The 2nd Conference on Future Challenges in Sustainable Urban Planning & Territorial Management

A special issue of Land (ISSN 2073-445X). This special issue belongs to the section "Urban Contexts and Urban-Rural Interactions".

Deadline for manuscript submissions: 31 August 2024 | Viewed by 2173

Special Issue Editors


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Guest Editor
School of Civil Engineering, Universitat Politècnica de València, Camino de Vera, s/n, 46022 Valencia, Spain
Interests: urban planning; territorial management; land use planning; environmental planning

Special Issue Information

Dear Colleagues,

The 21st century is going to be the century of challenges in terms of sustainable urban planning and land management. There is no B planet, so identifying urban and territorial challenges in our territories, such as reaching land use policies, diagnosing natural hazards, making urban mobility more sustainable, or controlling land resource consumption, is mandatory for our generation. Planning land uses that are compatible with the ecosystem services of the territory and managing them using public–private cooperation systems is a vast challenge for our global society. Human activities do not frequently include the maintenance of the ecosystem services of the territory among their objectives. Therefore, this field of research must help to guarantee the maintenance of natural resources, also called natural capital, which are necessary for the social and economic activities of our global society.

This Special Issue collects papers from the 2nd international Conference on Future Challenges in Sustainable Urban Planning & Territorial Management, which will be held online on January 28-30, 2024 (https://suptm2024.sciforum.net/). It seeks contributions involving relevant experiences and case studies on topics such urban and land use planning, environmental management, sustainable mobility, GIS analysis, flooding assessment, and landscape analysis or regional studies using spatial tools, among others. Proposals including innovative frameworks or new analysis methodologies linked to the specific issues presented at the conference are preferred, but other traditional scientific approaches may also be admitted.

We welcome contributions on the following topics (among others):

  • Imbalances in urban growth (urban sprawl, suburbanization, gentrification, etc.);
  • New urban phenomena linked to sustainability (heat islands, walkability, etc.) ;
  • Studies linked to sustainable urban mobility (MaaS, LEZs, 15 min cities, etc.);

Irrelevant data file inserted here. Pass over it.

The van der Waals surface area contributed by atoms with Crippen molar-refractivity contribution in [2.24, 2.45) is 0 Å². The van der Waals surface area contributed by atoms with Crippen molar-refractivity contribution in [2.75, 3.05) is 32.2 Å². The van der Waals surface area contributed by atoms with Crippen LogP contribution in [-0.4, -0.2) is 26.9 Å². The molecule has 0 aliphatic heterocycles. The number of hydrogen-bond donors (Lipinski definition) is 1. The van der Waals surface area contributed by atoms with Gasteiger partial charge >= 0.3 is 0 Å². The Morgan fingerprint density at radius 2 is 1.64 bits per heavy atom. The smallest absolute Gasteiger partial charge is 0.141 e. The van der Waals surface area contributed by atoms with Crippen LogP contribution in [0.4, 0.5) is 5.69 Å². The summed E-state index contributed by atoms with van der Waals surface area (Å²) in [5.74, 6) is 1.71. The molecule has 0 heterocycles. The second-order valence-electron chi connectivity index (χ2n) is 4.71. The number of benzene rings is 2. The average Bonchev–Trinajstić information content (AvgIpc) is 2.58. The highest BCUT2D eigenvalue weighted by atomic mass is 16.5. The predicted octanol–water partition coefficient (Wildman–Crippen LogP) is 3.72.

• Land use planning and management to protect periurban landscapes;
  • Environmental planning and anthropization phenomena in vulnerable areas;
  • Risk analysis and diagnosis of urban flooding phenomena derived from land-use change;
  • Spatial analysis of migration phenomena (rural–urban, transnational, etc.);
  • Regional studies through spatial analysis and GIS tools;
  • Green infrastructures and new innovative proposals towards sustainable development.

Prof. Dr. Salvador García-Ayllón Veintimilla
Prof. Dr. Josep Lluís Miralles Garcia
Guest Editors

Manuscript Submission Information

Manuscripts should be submitted online at www.mdpi.com by registering and logging in to this website. Once you are registered, click here to go to the submission form. Manuscripts can be submitted until the deadline. All submissions that pass pre-check are peer-reviewed. Accepted papers will be published continuously in the journal (as soon as accepted) and will be listed together on the special issue website. Research articles, review articles as well as short communications are invited. For planned papers, a title and short abstract (about 100 words) can be sent to the Editorial Office for announcement on this website.

Submitted manuscripts should not have been published previously, nor be under consideration for publication elsewhere (except conference proceedings papers). All manuscripts are thoroughly refereed through a single-blind peer-review process. A guide for authors and other relevant information for submission of manuscripts is available on the Instructions for Authors page. Land is an international peer-reviewed open access monthly journal published by MDPI.

Please visit the Instructions for Authors page before submitting a manuscript. The Article Processing Charge (APC) for publication in this open access journal is 2600 CHF (Swiss Francs). Submitted papers should be well formatted and use good English. Authors may use MDPI's English editing service prior to publication or during author revisions.

Published Papers (2 papers)

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Research

22 pages, 4923 KiB  
Article